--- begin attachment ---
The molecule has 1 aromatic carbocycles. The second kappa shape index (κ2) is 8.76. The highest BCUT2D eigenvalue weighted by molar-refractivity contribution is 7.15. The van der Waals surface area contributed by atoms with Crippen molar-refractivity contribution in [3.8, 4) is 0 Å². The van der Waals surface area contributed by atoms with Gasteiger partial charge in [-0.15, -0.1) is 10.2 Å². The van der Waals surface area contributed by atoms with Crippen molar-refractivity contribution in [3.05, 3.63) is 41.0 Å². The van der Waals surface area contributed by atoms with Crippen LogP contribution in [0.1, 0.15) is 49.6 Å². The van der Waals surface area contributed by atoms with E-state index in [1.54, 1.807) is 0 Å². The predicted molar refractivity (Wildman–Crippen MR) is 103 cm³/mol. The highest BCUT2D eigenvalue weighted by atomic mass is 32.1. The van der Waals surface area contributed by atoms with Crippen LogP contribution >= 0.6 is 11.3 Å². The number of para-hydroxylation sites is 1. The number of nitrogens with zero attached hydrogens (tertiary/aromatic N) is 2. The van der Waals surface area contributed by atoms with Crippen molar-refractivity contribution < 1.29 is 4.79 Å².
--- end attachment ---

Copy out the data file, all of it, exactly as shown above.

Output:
The molecule has 1 aromatic carbocycles. The second kappa shape index (κ2) is 8.76. The highest BCUT2D eigenvalue weighted by molar-refractivity contribution is 7.15. The van der Waals surface area contributed by atoms with Crippen molar-refractivity contribution in [3.8, 4) is 0 Å². The van der Waals surface area contributed by atoms with Gasteiger partial charge in [-0.15, -0.1) is 10.2 Å². The van der Waals surface area contributed by atoms with Crippen molar-refractivity contribution in [3.05, 3.63) is 41.0 Å². The van der Waals surface area contributed by atoms with Crippen LogP contribution in [0.1, 0.15) is 49.6 Å². The van der Waals surface area contributed by atoms with E-state index in [1.54, 1.807) is 0 Å². The predicted molar refractivity (Wildman–Crippen MR) is 103 cm³/mol. The highest BCUT2D eigenvalue weighted by atomic mass is 32.1. The van der Waals surface area contributed by atoms with Crippen LogP contribution >= 0.6 is 11.3 Å². The number of para-hydroxylation sites is 1. The number of nitrogens with zero attached hydrogens (tertiary/aromatic N) is 2. The van der Waals surface area contributed by atoms with Crippen molar-refractivity contribution < 1.29 is 4.79 Å².